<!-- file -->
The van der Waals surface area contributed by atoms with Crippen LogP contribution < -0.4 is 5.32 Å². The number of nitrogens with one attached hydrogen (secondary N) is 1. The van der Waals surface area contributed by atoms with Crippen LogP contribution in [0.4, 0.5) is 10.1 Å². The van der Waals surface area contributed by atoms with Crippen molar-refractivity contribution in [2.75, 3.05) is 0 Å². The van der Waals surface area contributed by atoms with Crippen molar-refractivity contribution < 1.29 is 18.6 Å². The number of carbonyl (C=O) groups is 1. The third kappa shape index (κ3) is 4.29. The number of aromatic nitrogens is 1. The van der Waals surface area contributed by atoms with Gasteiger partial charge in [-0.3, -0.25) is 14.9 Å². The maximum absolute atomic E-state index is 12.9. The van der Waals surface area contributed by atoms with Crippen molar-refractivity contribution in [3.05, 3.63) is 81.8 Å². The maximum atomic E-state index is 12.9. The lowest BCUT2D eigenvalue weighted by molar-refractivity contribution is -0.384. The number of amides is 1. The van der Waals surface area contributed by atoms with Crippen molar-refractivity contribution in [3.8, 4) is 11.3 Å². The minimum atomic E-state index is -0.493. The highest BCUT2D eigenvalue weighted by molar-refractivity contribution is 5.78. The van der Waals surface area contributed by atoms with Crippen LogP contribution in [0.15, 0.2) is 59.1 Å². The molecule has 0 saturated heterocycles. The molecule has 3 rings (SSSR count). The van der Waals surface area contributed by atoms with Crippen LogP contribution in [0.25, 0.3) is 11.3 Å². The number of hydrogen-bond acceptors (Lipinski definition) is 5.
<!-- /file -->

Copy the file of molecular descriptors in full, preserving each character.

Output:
The van der Waals surface area contributed by atoms with Crippen LogP contribution < -0.4 is 5.32 Å². The number of nitrogens with one attached hydrogen (secondary N) is 1. The van der Waals surface area contributed by atoms with Crippen LogP contribution in [0.4, 0.5) is 10.1 Å². The van der Waals surface area contributed by atoms with Crippen molar-refractivity contribution in [2.75, 3.05) is 0 Å². The van der Waals surface area contributed by atoms with Crippen molar-refractivity contribution < 1.29 is 18.6 Å². The number of carbonyl (C=O) groups is 1. The third kappa shape index (κ3) is 4.29. The number of aromatic nitrogens is 1. The van der Waals surface area contributed by atoms with Gasteiger partial charge in [-0.3, -0.25) is 14.9 Å². The maximum absolute atomic E-state index is 12.9. The van der Waals surface area contributed by atoms with Crippen molar-refractivity contribution in [3.05, 3.63) is 81.8 Å². The maximum atomic E-state index is 12.9. The lowest BCUT2D eigenvalue weighted by molar-refractivity contribution is -0.384. The number of amides is 1. The van der Waals surface area contributed by atoms with Crippen molar-refractivity contribution in [3.8, 4) is 11.3 Å². The minimum atomic E-state index is -0.493. The highest BCUT2D eigenvalue weighted by molar-refractivity contribution is 5.78. The van der Waals surface area contributed by atoms with Crippen LogP contribution in [0.15, 0.2) is 59.1 Å². The molecule has 0 saturated heterocycles. The molecule has 3 rings (SSSR count). The van der Waals surface area contributed by atoms with Crippen LogP contribution in [0.25, 0.3) is 11.3 Å². The number of hydrogen-bond acceptors (Lipinski definition) is 5.